I was eight years old. I remember that day clearly like it happened just yesterday. My mother is a bidi roller. She hand-rolls country cigarettes to sustain our family. She is a hard worker and spent 10 to 12 hours every day rolling bidis. That particular day she came home and showed me her bidi-rolling wage book. She asked me how much money she has earned that week. I went through that book, and what caught my eyes were her thumbprints on each page.
My mother has never been to school. She uses her thumbprints instead of a signature to keep a record of her earnings. On that day, for some reason, I wanted to teach her how to hold a pen and write her name. She was reluctant at first. She smiled innocently and said no. But deep down, I was sure she wanted to give it a try. With a little bit of perseverance and a lot of effort, we managed to write her name. Her hands were trembling, and her face was beaming with pride.
As I watched her do this, for the first time in my life, I had a priceless feeling: that I could be of some use to this world. That feeling was very special, because I am not meant to be useful. In rural India, girls are generally considered worthless. They're a liability or a burden. If they are considered useful, it is only to cook dishes, keep the house clean or raise children. As a second daughter of my conservative Indian family, I was fairly clear from a very early age that no one expected anything from me. I was conditioned to believe that the three identities that defined me — poor village girl — meant that I was to live a life of no voice and no choice. These three identities forced me to think that I should never have been born.
Yet, I was. All throughout my childhood, as I rolled bidis alongside my mother, I would wonder: What did my future hold? I often asked my mother, with a lot of anxiety, "Amma, will my life be different from yours? Will I have a chance to choose my life? Will I go to college?" And she would reply back, "Try to finish high school first." I am sure my mother did not mean to discourage me. She only wanted me to understand that my dreams might be too big for a girl in my village.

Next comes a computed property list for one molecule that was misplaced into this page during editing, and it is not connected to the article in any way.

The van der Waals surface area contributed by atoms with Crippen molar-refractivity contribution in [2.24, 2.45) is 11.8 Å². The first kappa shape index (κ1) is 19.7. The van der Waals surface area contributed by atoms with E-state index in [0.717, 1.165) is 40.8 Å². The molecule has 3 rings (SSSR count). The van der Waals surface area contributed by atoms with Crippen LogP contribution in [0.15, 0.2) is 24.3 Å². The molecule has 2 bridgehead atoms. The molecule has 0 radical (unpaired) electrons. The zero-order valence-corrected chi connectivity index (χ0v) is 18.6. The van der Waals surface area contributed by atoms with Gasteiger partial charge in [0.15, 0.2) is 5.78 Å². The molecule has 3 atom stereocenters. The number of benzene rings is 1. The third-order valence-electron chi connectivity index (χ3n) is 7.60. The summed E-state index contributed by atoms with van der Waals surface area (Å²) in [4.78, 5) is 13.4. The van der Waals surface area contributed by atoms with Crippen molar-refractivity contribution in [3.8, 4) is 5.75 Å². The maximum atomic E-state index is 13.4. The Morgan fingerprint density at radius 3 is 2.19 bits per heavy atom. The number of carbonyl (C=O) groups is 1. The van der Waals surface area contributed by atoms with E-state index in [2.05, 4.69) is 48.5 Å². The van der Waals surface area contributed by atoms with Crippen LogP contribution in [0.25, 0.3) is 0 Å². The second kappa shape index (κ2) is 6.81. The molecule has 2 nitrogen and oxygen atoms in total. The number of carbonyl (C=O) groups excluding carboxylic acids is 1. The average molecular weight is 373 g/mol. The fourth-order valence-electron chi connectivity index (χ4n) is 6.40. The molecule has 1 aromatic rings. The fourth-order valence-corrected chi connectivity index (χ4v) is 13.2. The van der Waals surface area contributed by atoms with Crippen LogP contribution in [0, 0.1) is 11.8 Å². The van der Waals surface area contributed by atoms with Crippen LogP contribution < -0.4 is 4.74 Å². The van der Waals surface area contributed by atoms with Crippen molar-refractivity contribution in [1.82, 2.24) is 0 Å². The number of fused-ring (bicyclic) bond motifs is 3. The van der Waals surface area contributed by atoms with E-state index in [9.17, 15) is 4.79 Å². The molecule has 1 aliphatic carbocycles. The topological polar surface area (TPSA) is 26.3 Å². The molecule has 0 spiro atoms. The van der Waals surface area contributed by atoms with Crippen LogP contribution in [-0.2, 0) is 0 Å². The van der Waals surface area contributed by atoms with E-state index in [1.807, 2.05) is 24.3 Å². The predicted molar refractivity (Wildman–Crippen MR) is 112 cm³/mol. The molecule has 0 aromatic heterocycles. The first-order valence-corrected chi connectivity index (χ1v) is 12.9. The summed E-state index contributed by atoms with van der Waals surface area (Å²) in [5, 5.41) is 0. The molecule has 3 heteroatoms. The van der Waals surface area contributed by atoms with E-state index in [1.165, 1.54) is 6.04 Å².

When I was 13, I found the autobiography of Helen Keller. Helen became my inspiration. I admired her indomitable spirit. I wanted to have a college degree like her, so I fought with my father and my relatives to be sent to college, and it worked.
During my final year of my undergraduate degree, I desperately wanted to escape from being forced into marriage, so I applied to a fellowship program in Delhi, which is about 1,600 miles away from my village.
In fact, I recall that the only way I could fill out the application was during my commute to college. I did not have access to computers, so I had to borrow a college junior's cell phone. As a woman, I could not be seen with a cell phone, so I used to huddle his phone under my shawl and type as slowly as possible to ensure that I would not be heard. After many rounds of interviews, I got into the fellowship program with a full scholarship. My father was confused, my mother was worried —
My father was confused, my mother was worried, but I felt butterflies in my stomach because I was going to step out of my village for the first time to study in the national capital.
Of the 97 fellows selected that year, I was the only rural college graduate. There was no one there who looked like me or spoke like me. I felt alienated, intimidated and judged by many. One fellow called me "Coconut Girl." Can you guess why? Anyone? That's because I applied a lot of coconut oil to my hair.
Another asked me where I had learned to speak English, and some of my peers did not prefer to have me on their assignment teams because they thought I would not be able to contribute to their discussion. I felt that many of my peers believed that a person from rural India could not supply anything of value, yet the majority of Indian population today is rural. I realized that stories like mine were considered to be an exception and never the expectation.